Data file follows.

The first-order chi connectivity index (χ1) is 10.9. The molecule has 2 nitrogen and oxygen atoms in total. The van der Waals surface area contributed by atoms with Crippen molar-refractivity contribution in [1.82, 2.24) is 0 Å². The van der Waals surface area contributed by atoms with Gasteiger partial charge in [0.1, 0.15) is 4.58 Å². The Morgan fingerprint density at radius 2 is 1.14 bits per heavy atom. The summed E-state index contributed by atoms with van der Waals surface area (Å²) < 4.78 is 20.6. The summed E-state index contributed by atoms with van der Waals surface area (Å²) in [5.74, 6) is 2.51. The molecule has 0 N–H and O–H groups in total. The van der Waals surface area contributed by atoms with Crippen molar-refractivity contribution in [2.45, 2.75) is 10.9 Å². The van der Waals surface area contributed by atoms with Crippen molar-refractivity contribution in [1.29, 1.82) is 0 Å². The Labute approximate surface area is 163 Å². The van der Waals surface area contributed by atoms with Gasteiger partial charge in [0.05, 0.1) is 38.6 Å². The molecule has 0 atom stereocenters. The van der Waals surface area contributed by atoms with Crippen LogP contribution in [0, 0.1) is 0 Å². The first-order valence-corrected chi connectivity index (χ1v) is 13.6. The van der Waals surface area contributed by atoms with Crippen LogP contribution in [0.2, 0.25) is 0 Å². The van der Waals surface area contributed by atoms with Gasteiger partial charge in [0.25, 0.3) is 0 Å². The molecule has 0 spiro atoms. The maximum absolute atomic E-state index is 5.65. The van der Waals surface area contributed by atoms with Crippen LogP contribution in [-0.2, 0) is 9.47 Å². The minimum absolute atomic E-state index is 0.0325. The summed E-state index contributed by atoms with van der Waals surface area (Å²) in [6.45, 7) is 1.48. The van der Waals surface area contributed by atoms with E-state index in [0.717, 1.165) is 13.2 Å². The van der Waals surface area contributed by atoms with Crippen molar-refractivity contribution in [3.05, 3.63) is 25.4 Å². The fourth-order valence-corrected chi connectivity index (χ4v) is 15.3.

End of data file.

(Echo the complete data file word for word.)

The first-order chi connectivity index (χ1) is 10.9. The molecule has 2 nitrogen and oxygen atoms in total. The van der Waals surface area contributed by atoms with Crippen molar-refractivity contribution in [1.82, 2.24) is 0 Å². The van der Waals surface area contributed by atoms with Gasteiger partial charge in [0.1, 0.15) is 4.58 Å². The Morgan fingerprint density at radius 2 is 1.14 bits per heavy atom. The summed E-state index contributed by atoms with van der Waals surface area (Å²) < 4.78 is 20.6. The summed E-state index contributed by atoms with van der Waals surface area (Å²) in [5.74, 6) is 2.51. The molecule has 0 N–H and O–H groups in total. The van der Waals surface area contributed by atoms with Crippen molar-refractivity contribution in [2.45, 2.75) is 10.9 Å². The van der Waals surface area contributed by atoms with Crippen molar-refractivity contribution in [1.29, 1.82) is 0 Å². The Labute approximate surface area is 163 Å². The van der Waals surface area contributed by atoms with Gasteiger partial charge in [0.05, 0.1) is 38.6 Å². The molecule has 0 atom stereocenters. The van der Waals surface area contributed by atoms with Crippen LogP contribution in [0, 0.1) is 0 Å². The first-order valence-corrected chi connectivity index (χ1v) is 13.6. The van der Waals surface area contributed by atoms with Crippen LogP contribution in [0.2, 0.25) is 0 Å². The van der Waals surface area contributed by atoms with Gasteiger partial charge in [0.25, 0.3) is 0 Å². The molecule has 0 spiro atoms. The maximum absolute atomic E-state index is 5.65. The van der Waals surface area contributed by atoms with Crippen LogP contribution in [-0.2, 0) is 9.47 Å². The minimum absolute atomic E-state index is 0.0325. The summed E-state index contributed by atoms with van der Waals surface area (Å²) in [6.45, 7) is 1.48. The van der Waals surface area contributed by atoms with E-state index in [0.717, 1.165) is 13.2 Å². The van der Waals surface area contributed by atoms with Crippen molar-refractivity contribution in [3.05, 3.63) is 25.4 Å². The fourth-order valence-corrected chi connectivity index (χ4v) is 15.3.